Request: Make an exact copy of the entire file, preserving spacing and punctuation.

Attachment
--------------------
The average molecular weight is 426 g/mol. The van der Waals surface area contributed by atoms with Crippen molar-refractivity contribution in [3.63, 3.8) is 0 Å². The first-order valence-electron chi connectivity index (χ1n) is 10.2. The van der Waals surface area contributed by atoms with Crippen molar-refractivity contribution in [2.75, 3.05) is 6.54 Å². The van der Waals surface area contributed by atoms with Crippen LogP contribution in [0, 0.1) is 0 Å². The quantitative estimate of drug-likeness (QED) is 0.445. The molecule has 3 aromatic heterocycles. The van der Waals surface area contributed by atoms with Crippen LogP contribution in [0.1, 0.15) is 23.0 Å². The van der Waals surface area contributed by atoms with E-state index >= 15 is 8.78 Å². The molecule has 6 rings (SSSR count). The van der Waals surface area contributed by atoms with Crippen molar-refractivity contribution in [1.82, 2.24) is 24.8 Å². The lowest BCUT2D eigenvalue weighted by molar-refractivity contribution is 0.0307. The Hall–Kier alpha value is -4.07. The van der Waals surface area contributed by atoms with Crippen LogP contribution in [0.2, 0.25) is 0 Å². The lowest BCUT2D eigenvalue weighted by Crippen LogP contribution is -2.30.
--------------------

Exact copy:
The average molecular weight is 426 g/mol. The van der Waals surface area contributed by atoms with Crippen molar-refractivity contribution in [3.63, 3.8) is 0 Å². The first-order valence-electron chi connectivity index (χ1n) is 10.2. The van der Waals surface area contributed by atoms with Crippen molar-refractivity contribution in [2.75, 3.05) is 6.54 Å². The van der Waals surface area contributed by atoms with Crippen LogP contribution in [0, 0.1) is 0 Å². The quantitative estimate of drug-likeness (QED) is 0.445. The molecule has 3 aromatic heterocycles. The van der Waals surface area contributed by atoms with Crippen LogP contribution in [0.1, 0.15) is 23.0 Å². The van der Waals surface area contributed by atoms with E-state index >= 15 is 8.78 Å². The molecule has 6 rings (SSSR count). The van der Waals surface area contributed by atoms with Crippen molar-refractivity contribution in [1.82, 2.24) is 24.8 Å². The lowest BCUT2D eigenvalue weighted by molar-refractivity contribution is 0.0307. The Hall–Kier alpha value is -4.07. The van der Waals surface area contributed by atoms with Crippen LogP contribution in [0.2, 0.25) is 0 Å². The lowest BCUT2D eigenvalue weighted by Crippen LogP contribution is -2.30.